Ballast Point Brewing’s sale to Kings & Convicts Brewing, announced on Tuesday, came as a shock to industry insiders and beer fans alike. The first question on most peoples’ minds was: Who is Kings & Convicts? The next question: Does this mean Ballast Point will be a craft brewery again?

According to Brewers Association Chief Economist Bart Watson, the answer is likely yes.

“We’ll evaluate status for our craft data set during our annual review like with every company, and will need to do a bit of research on the new owners, but our initial sense is yes, it appears that based on what we know about the company, The Kings & Convicts Brewing Co. will remain a craft brewer with Kings & Convicts and Ballast Point brand families,” Watson writes VinePair in an email.

He adds that Kings & Convicts fits the BA-defined definition of craft in that “the new company will be well under 6 million barrels [of beer produced annually], appears to now be independent, and is a brewer making beer.”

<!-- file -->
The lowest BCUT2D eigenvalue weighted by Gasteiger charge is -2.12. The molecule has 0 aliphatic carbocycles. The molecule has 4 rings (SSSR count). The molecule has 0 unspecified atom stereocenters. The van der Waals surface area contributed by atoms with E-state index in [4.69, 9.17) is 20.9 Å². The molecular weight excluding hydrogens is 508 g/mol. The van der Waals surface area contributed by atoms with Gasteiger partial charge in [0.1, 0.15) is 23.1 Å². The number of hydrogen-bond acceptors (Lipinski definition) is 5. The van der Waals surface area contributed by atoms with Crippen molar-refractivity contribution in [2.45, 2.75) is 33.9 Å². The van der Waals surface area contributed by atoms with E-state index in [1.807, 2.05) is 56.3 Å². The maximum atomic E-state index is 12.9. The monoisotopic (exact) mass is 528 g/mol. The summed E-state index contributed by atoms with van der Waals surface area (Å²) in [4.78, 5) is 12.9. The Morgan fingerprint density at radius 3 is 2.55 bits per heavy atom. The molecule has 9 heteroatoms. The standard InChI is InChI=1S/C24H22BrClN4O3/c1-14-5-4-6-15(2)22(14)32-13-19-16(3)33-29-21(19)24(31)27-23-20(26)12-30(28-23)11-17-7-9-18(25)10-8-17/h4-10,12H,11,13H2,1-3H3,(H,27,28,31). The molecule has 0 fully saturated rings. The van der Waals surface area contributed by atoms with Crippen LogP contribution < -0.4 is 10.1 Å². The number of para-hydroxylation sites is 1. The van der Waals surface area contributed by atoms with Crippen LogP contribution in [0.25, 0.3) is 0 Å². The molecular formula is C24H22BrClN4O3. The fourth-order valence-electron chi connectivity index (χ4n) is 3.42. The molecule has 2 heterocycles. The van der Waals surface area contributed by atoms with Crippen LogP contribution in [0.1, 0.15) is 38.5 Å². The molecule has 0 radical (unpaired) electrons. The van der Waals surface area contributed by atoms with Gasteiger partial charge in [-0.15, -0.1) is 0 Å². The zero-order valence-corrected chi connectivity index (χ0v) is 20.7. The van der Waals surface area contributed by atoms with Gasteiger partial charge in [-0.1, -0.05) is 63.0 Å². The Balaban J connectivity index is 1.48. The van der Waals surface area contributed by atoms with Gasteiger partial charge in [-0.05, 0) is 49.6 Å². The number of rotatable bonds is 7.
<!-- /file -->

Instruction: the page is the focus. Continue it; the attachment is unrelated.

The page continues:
(Interestingly, “This is not the first case of this occurring; a previous example was Shipyard becoming independent from Miller after they divested of their ownership stake,” Watson adds.)

Whether Ballast Point’s return to the “craft” sector will be good, bad, or relevant at all is difficult to predict, he says.

“[G]ood or bad for craft seems like a matter of opinion and requires some degree of predicting the future in a fast-changing world,” Watson writes. “Ballast Point is still a strong brand with many beer lovers, and so with the right market strategy certainly has the opportunity to return to growth, but that’s not a given in a market that has grown in competitiveness.”

He continues, “There will be challenges related to the distribution side for the Ballast Point brands. There could be more beer drinker acceptance for Ballast Point brands for those who care about independence as a small brewer rather than a brand controlled by a large brewer. Overall, it’s hard to give an answer without knowing the strategy of the new owners for the brand and their level of investment. No deal is inherently good or bad for the category without the context of how the brand is going to be positioned in the marketplace relative to other options.”

Read more about Ballast Point’s recent sale to Kings & Convicts here.